I think our personal wrestle with God is the catalyst for us to become who God means for us to be too. Back to our story.
So my wrestle for about four+ years now has been kids. I know a lot of you won't get this, because having kids IS a dream of yours, and I genuinely believe that it is a beautiful dream, but for me having kids has felt like a death sentence to MY dreams. I think more than anything, that has been the rub. It is less about not actually wanting kids, and more about fearing what they will do to my admittedly wonderful world. There is the ugly, selfish truth. Yikes.
The wrestle was that I sensed Him telling me that this was something He DID have for me. It would be one thing if I hadn't heard Him speaking to me about having kids, but that wasn't the case. Over the past few years He's made it abundantly clear that I need to release my death grip on control. It's been such a fun process. I'm kidding. Letting go is dreadfully painful, and I could write a whole blog post on just that. He was actually super nice about it though - like He knew my heart needed to be warmed up (or de-iced) to the idea. And it really has, which is pure craziness and straight-up miracle. The thing about wrestling with God, is that even when you lose you win. The point is engaging with Him so that He can change the way you think about things that you really don't want to think differently about. Getting your mind changed is as dreadfully unpleasant as it sounds - like wrestling through the night, but it really is worth it. I eventually and finally got to a more soft-hearted place. Pete and I softened to the idea of having kids simultaneously, which has been such a gift. It's never been the kind of thing where one of us was ready and the other one wasn't, and I'm beyond grateful for that.
This space of having let go of needing control is so much happier. It's not magic though. When you choose a path because you're being obedient to what you feel like God is telling you to do, it doesn't mean you aren't still you. When Pete and I found out we were having a baby, we were excited, but honestly, I'm not really sure if it hit either of us until our twenty week ultrasound a few days ago. Pete is much more grounded, but I am used to having big feelings about everything, and when twenty weeks of pregnancy go by and your internal emotional response is showing virtually no activity, you honestly feel a little weird, especially when the standard response to pregnancy from most of the universe is, understandably and rightly, high levels of excitement. My best friend told me that the fact that we never really freaked out was a definite sign of grace, so that was something.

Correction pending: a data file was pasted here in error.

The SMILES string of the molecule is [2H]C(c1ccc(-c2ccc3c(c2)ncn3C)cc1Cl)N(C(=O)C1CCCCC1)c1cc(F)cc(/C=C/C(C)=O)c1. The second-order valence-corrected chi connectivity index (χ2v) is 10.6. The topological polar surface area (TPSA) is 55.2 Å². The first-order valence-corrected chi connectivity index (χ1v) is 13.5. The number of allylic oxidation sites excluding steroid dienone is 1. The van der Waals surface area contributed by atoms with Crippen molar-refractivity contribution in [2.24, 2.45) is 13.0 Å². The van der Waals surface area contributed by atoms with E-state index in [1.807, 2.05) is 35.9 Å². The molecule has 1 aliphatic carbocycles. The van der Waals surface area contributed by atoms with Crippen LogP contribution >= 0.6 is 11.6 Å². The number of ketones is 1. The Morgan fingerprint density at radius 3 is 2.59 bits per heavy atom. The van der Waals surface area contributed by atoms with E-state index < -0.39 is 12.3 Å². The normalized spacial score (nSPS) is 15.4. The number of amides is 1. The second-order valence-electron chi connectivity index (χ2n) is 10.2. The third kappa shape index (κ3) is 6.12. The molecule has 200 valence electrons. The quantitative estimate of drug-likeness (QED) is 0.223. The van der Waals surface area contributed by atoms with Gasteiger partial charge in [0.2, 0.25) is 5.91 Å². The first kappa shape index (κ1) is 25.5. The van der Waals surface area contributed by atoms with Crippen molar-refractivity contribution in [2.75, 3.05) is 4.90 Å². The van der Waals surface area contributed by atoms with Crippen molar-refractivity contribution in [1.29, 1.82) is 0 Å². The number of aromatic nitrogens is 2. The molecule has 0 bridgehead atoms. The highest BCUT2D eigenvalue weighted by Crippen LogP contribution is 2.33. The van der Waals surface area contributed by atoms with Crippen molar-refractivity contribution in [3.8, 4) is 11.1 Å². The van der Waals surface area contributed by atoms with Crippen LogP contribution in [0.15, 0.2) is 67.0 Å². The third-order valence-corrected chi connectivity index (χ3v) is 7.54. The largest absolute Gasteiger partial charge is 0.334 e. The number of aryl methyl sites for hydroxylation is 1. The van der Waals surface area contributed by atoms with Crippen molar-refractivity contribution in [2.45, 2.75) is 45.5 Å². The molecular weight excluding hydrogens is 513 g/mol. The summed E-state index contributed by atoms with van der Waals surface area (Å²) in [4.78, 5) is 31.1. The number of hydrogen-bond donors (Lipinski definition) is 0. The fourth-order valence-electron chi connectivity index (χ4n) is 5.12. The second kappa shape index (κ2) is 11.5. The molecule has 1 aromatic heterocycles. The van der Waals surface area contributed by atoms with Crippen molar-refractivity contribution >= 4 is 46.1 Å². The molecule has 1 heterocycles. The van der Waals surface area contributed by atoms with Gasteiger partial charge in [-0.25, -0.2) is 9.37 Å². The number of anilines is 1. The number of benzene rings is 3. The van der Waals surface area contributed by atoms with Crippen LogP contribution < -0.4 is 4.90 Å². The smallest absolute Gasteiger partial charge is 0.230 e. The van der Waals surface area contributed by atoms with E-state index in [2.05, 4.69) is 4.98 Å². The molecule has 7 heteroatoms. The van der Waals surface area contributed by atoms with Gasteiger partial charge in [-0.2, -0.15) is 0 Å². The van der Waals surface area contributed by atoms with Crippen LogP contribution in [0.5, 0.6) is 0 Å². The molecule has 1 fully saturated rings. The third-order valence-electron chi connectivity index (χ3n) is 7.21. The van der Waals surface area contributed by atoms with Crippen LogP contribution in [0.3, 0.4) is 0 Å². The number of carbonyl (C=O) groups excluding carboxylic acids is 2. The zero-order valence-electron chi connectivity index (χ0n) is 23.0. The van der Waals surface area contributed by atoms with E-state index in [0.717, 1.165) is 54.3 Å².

Then we had our twenty week ultrasound, and it was so dang cool you guys. For the first time since I've been pregnant, I actually felt connected to this little human, and you have NO idea what a gift that is.
WE'RE HAVING A BOY!
And heck yes we found out. We promptly went shopping after the appointment with the intention of buying one outfit. We bought six. And the cutest newborn shoes that no child of that age actually needs or will likely even agree to wear. Oops. Hashtag #classicnewparentmove But it was fun, and I feel really grateful, because it feels like we've turned another corner in this mind-changing process. Shout out to my sweet friend Janelle who gifted us with the cutest pair of little Hunter rain boots in the smallest size she could find. Our kid is mud-puddle ready! ;) I doubt I will ever be the hardcore awesome mom type who has her act together.
I don't think it's me, and I'm starting to realize that maybe that's okay. God was never trying to push me into some sort of mold that doesn't fit me. Trust is probably the name of the game, here. Perhaps motherhood need not be what I've made it out to be either - as my friend Bethany reminded me when she shared this post on her blog. Maybe God actually does know what He's doing. Who knew?!
To wrap up this way-too-long blog post, if you're trying to trust God with something - if you disagree with Him about something, just know that I feel your pain. Wrestle it out with Him. It's worth the fight, even when you lose, probably especially then. He has this way of bringing us joy in the most unexpected places. Fight it out and don’t let Him go until He blesses you with that new name and the grace to see things in a new way. Huge thank you to my sweet friend Ashley of Ashley D Photography for the photos in this post! It had been far too long since Pete and I had stepped in front of a camera, so having a little one was motivation to finally make it happen, and Ashley gave us such a fun experience!
Hey there! I'm Deborah Grace, and this little space you've stumbled into is a peek into my world, and into the world of those who've allowed me into their stories . I'm a photographer, an artist, a storyteller, and a dreamer. I adore the way photography has afforded me the opportunity to glimpse into people's stories. People are beautiful, imperfect, messy and wonderful. I think most times we just need to know that we're doing okay at this life thing. That's why I take photos. I think people often miss the beauty of their own stories because they're in the middle of them. I think my lens is basically just a gift God put in my hands to help others see how wonderful they really are, and that their stories matter. I always feel like the lucky one because I am. Getting to hear your messy, imperfect, hilarious, one-of-a-kind adventure-of-a-story never fails to convince me that in spite of everything, God is making something really beautiful out of all of us. And that inspires my socks off every time. So yes. I'm the lucky one who gets an in to the beautiful stories that people are. I love new friends so drop me a line if you'd like to connect. -xoxo
P.S. To keep up with my everyday you can find me on Instagram.